We don't agree that the prison is "making a killing" off the labor of prisoners and the family money. In reality prisons are a money-losing operation subsidized by the state. The only people benefiting financially are the employees with fat paychecks and the few private enterprises that get to hire prisoners to do work that other Amerikans don't want or won't do so cheaply. Prisons themselves don't make a profit, but lots of individuals and other corporations are benefiting greatly from this huge subsidized humyn warehousing for social control.

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[Recidivism] [Release] [Texas]
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Parole Programs Hinder Re-Integration

I acquired my GED and then enrolled in college and studied economics; macro economics, micro economics, public speaking, business administration and small business management. This is when such were free to Tax-us inmates. Then Klinton passed the laws in 1995 to pull Pell Grants, and further punish us by implicating behavior modification level I, II, and III programs.

When I got released from TDC I was transferred to another cage called ISF, a mini-prison Inner Sanction Facility in a distant desert city in Texas. Then they placed me on a program called SIPS (Super Intense Parole Supervision) with a leg bracelet and electronic monitoring, and they imposed the rule that I couldn't meet or talk with any [groups of men, i.e. lumpen organizations] or they'd violate me. They completely isolated me.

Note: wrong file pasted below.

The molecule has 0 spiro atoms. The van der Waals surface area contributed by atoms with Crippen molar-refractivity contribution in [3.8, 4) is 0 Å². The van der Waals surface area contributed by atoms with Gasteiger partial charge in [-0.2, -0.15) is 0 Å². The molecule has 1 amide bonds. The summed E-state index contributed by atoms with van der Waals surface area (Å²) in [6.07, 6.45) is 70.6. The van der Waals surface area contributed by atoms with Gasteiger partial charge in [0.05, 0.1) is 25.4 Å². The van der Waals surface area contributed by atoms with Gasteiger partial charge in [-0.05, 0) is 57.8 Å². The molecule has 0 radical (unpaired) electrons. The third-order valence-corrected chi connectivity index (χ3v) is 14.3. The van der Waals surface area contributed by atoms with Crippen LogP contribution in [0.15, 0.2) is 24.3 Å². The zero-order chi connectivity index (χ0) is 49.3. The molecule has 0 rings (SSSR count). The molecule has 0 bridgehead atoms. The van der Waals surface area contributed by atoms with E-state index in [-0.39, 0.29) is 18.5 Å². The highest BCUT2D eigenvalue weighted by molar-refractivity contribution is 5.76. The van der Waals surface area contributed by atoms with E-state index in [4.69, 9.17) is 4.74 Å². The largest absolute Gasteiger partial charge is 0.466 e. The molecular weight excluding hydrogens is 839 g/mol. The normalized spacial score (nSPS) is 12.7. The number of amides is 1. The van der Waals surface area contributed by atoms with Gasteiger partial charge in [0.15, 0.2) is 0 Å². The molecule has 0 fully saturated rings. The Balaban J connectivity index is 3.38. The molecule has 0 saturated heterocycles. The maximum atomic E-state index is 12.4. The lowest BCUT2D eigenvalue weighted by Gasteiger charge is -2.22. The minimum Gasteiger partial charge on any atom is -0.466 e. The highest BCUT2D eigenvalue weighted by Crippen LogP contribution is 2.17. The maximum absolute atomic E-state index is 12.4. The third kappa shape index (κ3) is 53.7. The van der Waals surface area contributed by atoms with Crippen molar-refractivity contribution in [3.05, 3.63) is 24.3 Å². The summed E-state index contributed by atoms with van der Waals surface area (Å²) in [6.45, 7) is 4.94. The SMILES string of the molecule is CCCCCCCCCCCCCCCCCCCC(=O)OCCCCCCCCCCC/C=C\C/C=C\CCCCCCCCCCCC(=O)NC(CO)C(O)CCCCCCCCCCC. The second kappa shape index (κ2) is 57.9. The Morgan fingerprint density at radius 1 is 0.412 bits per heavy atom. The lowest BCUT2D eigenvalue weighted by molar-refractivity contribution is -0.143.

I became gainfully employed after 9 days of being at the ISF and I saved all monies earned. They charged me 25% of my weekly check to be harassed and fed a cold bologna sandwich. I petitioned District Parole for permission to obtain my residency. They kept me on SIPS so I had to pay for a land line so that the security company ADT could monitor my whereabouts.

I worked approximately 2.5 years as a laborer and applied for grants to attend college. I graduated with a 3.95 GPA and I went on to become a sub-contractor and parole detested that I was finally beyond minimum wage earnings. They imposed guidelines claiming that, due to being a possible terrorist, I should be kept in one location. So I had to quit jobs where I earned more than poverty level, and had to find a job in a non-relevant industry to satisfy their requests.

I was rearrested 9 times for faulty batteries in the bracelet monitor, which were not my doing or fault, but marred my record as a recidivist. I only have been arrested two times but they use the technical arrests to further discredit me to make me look like a dangerous re-offender.

I was brought back to the Texas Department of Corrections in 2009 and was immediately placed in the security housing called Expansion Cell Block High Security (ECBHS). I, like other comrades here, have been stripped of all earthly possessions and marked as a threat for what we believe. But our minds are ours to control.